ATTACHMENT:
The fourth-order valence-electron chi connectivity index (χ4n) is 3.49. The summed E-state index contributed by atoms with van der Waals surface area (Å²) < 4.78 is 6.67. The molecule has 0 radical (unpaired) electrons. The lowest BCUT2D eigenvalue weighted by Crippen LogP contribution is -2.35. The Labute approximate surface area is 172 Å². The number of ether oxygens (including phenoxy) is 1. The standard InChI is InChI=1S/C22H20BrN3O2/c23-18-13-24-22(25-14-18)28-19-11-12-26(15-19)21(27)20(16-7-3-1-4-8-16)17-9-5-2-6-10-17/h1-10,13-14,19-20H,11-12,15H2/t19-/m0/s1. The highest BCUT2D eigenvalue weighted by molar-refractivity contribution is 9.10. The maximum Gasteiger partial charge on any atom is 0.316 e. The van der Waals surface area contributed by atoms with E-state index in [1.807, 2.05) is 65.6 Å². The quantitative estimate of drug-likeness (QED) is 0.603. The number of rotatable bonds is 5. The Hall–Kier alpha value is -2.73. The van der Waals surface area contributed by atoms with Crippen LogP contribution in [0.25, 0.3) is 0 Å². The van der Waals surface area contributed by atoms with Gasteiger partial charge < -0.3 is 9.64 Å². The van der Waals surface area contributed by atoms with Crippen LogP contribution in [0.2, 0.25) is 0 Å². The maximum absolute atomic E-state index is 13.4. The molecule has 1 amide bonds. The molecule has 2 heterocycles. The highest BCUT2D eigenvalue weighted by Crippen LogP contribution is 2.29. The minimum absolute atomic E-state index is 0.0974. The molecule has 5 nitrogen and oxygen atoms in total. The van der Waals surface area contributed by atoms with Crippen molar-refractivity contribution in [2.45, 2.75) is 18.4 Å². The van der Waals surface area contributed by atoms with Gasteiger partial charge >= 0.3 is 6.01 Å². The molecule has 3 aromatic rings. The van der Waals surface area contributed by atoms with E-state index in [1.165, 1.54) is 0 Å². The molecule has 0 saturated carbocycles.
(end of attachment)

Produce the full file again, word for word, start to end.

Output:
The fourth-order valence-electron chi connectivity index (χ4n) is 3.49. The summed E-state index contributed by atoms with van der Waals surface area (Å²) < 4.78 is 6.67. The molecule has 0 radical (unpaired) electrons. The lowest BCUT2D eigenvalue weighted by Crippen LogP contribution is -2.35. The Labute approximate surface area is 172 Å². The number of ether oxygens (including phenoxy) is 1. The standard InChI is InChI=1S/C22H20BrN3O2/c23-18-13-24-22(25-14-18)28-19-11-12-26(15-19)21(27)20(16-7-3-1-4-8-16)17-9-5-2-6-10-17/h1-10,13-14,19-20H,11-12,15H2/t19-/m0/s1. The highest BCUT2D eigenvalue weighted by molar-refractivity contribution is 9.10. The maximum Gasteiger partial charge on any atom is 0.316 e. The van der Waals surface area contributed by atoms with E-state index in [1.807, 2.05) is 65.6 Å². The quantitative estimate of drug-likeness (QED) is 0.603. The number of rotatable bonds is 5. The Hall–Kier alpha value is -2.73. The van der Waals surface area contributed by atoms with Crippen LogP contribution in [0.25, 0.3) is 0 Å². The van der Waals surface area contributed by atoms with Gasteiger partial charge < -0.3 is 9.64 Å². The van der Waals surface area contributed by atoms with Crippen LogP contribution in [0.2, 0.25) is 0 Å². The maximum absolute atomic E-state index is 13.4. The molecule has 1 amide bonds. The molecule has 2 heterocycles. The highest BCUT2D eigenvalue weighted by Crippen LogP contribution is 2.29. The minimum absolute atomic E-state index is 0.0974. The molecule has 5 nitrogen and oxygen atoms in total. The van der Waals surface area contributed by atoms with Crippen molar-refractivity contribution in [2.45, 2.75) is 18.4 Å². The van der Waals surface area contributed by atoms with Gasteiger partial charge >= 0.3 is 6.01 Å². The molecule has 3 aromatic rings. The van der Waals surface area contributed by atoms with E-state index in [1.165, 1.54) is 0 Å². The molecule has 0 saturated carbocycles.